“It’s unconscionable that the city is adding to the pollution burden for this community in order to line the pockets of a developer.” The project would bulldoze critical habitat for the coastal California gnatcatcher — an imperiled bird — and destroy a wildlife corridor that allows animals to move between the Jurupa Hills and Rattlesnake Mountain.

“This project is a bad deal for people and wildlife,” said Kim Floyd, conservation chair of Sierra Club’s San Gorgonio Chapter. “City officials should be working to protect open space and provide parks instead of turning a residential neighborhood into a diesel truck route.”

Mayor Acquanetta Warren and councilmembers Jesse Armendarez and Phillip Cothran approved the project in a 3-1 vote despite strong opposition from the community, local officials and even the city’s own planning department.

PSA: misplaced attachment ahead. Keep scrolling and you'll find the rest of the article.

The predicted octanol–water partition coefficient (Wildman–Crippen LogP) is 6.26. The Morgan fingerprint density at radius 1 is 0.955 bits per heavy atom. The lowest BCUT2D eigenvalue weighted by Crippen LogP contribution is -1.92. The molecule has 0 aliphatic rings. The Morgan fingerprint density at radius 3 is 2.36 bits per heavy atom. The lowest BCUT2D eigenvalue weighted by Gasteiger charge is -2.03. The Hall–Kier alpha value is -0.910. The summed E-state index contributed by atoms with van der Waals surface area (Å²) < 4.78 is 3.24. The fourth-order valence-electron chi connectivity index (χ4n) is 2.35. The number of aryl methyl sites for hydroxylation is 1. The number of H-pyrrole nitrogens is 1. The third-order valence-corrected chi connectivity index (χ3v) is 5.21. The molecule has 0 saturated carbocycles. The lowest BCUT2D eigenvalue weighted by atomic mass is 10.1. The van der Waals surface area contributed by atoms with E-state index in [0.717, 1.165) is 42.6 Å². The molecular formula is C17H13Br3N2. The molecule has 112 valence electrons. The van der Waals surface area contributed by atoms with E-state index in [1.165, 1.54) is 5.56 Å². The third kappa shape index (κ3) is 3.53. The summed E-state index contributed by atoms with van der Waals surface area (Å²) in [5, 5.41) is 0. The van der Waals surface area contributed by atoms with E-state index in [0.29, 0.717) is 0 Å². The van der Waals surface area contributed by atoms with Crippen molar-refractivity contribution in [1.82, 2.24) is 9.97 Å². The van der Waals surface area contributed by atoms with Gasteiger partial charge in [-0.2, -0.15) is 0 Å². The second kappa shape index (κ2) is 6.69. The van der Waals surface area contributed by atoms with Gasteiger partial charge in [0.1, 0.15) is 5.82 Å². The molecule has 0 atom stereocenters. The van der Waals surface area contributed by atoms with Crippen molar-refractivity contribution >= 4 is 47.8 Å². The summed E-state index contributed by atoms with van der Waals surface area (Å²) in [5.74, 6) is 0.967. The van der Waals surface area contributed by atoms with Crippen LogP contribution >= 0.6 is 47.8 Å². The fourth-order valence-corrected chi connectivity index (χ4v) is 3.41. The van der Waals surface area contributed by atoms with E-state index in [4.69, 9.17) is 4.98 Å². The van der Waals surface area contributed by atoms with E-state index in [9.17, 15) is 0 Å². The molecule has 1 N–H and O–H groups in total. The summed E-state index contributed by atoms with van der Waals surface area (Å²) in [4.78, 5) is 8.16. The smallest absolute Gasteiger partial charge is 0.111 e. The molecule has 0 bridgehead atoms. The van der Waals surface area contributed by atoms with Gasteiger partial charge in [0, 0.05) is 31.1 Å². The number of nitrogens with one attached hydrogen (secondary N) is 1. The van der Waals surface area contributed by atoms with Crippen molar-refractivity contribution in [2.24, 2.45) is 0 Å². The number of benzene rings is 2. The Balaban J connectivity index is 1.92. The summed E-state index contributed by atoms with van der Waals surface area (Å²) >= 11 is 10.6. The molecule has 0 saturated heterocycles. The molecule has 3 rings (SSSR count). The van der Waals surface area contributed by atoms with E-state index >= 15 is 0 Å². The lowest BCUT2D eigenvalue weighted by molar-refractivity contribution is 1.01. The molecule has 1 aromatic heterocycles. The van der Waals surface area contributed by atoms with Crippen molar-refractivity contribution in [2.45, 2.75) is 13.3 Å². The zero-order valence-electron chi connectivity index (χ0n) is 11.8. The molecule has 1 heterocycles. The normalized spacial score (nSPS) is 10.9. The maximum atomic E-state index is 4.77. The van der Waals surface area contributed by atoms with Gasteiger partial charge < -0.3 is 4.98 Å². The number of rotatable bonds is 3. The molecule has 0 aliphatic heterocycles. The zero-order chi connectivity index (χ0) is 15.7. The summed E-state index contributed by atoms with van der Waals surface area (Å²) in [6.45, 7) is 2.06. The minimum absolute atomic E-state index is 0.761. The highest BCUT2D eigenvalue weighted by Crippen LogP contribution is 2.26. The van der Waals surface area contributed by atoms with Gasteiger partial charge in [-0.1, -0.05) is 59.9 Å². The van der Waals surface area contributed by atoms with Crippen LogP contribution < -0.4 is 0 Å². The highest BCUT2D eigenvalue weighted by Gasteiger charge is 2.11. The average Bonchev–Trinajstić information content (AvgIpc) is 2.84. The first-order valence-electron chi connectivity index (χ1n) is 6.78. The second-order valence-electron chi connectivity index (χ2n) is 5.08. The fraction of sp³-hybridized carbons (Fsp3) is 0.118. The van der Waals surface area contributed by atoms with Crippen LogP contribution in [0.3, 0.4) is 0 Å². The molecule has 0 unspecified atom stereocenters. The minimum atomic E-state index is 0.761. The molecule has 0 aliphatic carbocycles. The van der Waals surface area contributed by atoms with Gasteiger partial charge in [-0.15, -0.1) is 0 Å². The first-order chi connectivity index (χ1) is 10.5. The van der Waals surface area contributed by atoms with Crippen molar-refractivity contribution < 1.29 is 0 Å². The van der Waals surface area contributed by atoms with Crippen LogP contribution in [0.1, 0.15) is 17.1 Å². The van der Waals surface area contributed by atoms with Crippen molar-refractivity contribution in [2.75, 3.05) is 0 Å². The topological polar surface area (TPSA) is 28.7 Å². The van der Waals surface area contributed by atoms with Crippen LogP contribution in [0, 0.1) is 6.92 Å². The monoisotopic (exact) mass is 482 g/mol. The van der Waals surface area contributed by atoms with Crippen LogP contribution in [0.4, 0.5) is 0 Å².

“Sticking an enormous warehouse complex next to a residential neighborhood is the opposite of smart planning,” said John Buse, senior counsel at the Center for Biological Diversity. “This heavily polluting project would add insult to injury by paving over lands the gnatcatcher needs to recover. It’d be a major blow to these imperiled birds.”

Today’s lawsuit was filed in San Bernardino County Superior Court and challenges the city council’s failure to comply with the California Environmental Quality Act, known as “CEQA.” The city council violated the Act by failing to accurately disclose and adequately reduce the project’s impacts on people and the environment. The groups are represented by the Law Offices of Babak Naficy.